Understanding motorcycle noise through physics
Thursday, July 17, 2014 - 7:01 am

To The Editor:

Let me first state that I am no fan of excess and unnecessary motorcycle noise.

I wish those who purposely and illegally increase the sound from their bikes would be regularly ticketed. Their frequently cited “right to ride safe” should not impinge upon my right to peace and quiet. At my quiet country home I hear them approaching from miles away, and enjoy the sound until they are miles past.

With that said, I must take issue with the Sound Off poster who claimed recently in the post “Sight versus sound” that there is a “scientific reason” why the loud pipes serve as no warning to those ahead, and asks, “Explain to me the physics involved when a noise is generated behind something, how it possibly can travel to a vehicle ahead of it?” That statement demonstrates sadly how very little general science knowledge there is among the public.

Okay, here is the explanation: The motorcycle can be heard ahead as well as behind, and all ‘round because it is not going faster than 1,125 ft/sec or 767mph, which is the speed of sound in 68 degree air.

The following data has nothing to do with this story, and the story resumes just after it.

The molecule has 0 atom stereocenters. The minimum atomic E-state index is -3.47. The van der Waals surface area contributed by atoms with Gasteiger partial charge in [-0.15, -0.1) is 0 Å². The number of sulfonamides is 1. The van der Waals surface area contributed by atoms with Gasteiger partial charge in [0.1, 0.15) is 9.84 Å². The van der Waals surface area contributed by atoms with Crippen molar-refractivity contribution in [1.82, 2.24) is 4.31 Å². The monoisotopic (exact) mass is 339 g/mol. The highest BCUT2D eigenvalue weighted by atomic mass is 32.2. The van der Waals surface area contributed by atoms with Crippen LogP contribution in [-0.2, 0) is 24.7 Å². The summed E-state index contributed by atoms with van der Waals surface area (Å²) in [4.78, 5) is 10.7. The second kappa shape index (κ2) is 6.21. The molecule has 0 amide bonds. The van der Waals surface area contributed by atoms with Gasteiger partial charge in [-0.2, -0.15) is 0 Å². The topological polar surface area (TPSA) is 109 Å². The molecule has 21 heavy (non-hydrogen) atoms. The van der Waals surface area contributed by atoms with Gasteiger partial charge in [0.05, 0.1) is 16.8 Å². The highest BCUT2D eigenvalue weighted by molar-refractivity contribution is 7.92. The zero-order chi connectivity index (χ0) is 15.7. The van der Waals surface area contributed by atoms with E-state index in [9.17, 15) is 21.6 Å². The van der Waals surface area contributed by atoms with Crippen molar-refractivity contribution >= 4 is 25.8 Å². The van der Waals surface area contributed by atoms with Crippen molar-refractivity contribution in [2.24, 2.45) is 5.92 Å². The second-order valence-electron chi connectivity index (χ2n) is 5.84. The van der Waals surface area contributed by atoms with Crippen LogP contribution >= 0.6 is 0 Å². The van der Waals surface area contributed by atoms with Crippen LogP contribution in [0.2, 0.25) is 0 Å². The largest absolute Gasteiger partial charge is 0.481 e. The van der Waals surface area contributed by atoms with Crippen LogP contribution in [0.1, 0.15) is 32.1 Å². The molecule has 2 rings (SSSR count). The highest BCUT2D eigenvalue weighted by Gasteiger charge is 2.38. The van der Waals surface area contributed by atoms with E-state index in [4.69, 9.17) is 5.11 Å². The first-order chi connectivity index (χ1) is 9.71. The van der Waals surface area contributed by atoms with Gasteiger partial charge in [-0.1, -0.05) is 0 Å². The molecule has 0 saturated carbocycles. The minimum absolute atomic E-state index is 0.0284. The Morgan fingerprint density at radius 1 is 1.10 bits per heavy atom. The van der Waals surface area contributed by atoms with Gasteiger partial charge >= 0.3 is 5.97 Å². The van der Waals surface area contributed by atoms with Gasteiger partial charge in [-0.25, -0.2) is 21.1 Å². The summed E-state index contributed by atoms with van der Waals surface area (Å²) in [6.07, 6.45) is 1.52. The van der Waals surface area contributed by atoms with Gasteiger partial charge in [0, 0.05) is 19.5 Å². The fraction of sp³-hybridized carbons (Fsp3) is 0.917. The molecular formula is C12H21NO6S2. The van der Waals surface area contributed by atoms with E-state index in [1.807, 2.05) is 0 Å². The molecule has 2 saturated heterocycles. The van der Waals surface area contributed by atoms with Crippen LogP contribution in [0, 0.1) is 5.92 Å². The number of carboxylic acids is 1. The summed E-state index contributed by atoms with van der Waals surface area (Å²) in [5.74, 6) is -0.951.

If the motorcycle could do so, and surely it would if it could, then it would indeed be going faster than its own sound and therefore not be heard ahead, but only behind and in a cone spreading outward behind it. Since motorcycles, even at their normal full throttle, cannot and do not go faster than sound, then it stands to reason that some of the sound they produce goes out ahead of them, behind them, and all ‘round them, which even the most basic observation will demonstrate as true.

Should you or other readers of this column still not believe this, I advise you to stand quietly beside -but not in the road. Listen as cars, trucks, and motorcycles go by. Can you hear them before they get to you? Are the motorcycles louder than the other traffic before they get to your observation point?

Why do you suppose that is? There will be a quiz on this tomorrow.

John Wolfe